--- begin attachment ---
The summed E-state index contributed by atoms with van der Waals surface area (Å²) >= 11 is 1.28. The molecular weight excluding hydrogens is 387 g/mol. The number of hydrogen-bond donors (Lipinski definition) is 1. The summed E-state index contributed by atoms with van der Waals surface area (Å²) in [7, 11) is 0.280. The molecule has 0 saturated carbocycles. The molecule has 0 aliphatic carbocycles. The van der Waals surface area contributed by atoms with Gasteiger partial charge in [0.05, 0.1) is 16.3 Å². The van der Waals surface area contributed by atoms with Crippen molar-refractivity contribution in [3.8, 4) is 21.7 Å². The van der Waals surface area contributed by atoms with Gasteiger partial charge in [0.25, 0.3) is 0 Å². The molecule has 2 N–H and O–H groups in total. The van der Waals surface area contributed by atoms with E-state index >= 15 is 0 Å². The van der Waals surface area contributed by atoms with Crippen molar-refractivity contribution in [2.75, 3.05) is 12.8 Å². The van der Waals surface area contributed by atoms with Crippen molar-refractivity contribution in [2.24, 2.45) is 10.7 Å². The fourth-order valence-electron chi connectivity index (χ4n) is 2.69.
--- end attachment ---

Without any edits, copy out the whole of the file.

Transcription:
The summed E-state index contributed by atoms with van der Waals surface area (Å²) >= 11 is 1.28. The molecular weight excluding hydrogens is 387 g/mol. The number of hydrogen-bond donors (Lipinski definition) is 1. The summed E-state index contributed by atoms with van der Waals surface area (Å²) in [7, 11) is 0.280. The molecule has 0 saturated carbocycles. The molecule has 0 aliphatic carbocycles. The van der Waals surface area contributed by atoms with Gasteiger partial charge in [0.05, 0.1) is 16.3 Å². The van der Waals surface area contributed by atoms with Crippen molar-refractivity contribution in [3.8, 4) is 21.7 Å². The van der Waals surface area contributed by atoms with Gasteiger partial charge in [0.25, 0.3) is 0 Å². The molecule has 2 N–H and O–H groups in total. The van der Waals surface area contributed by atoms with E-state index >= 15 is 0 Å². The van der Waals surface area contributed by atoms with Crippen molar-refractivity contribution in [2.75, 3.05) is 12.8 Å². The van der Waals surface area contributed by atoms with Crippen molar-refractivity contribution in [2.24, 2.45) is 10.7 Å². The fourth-order valence-electron chi connectivity index (χ4n) is 2.69.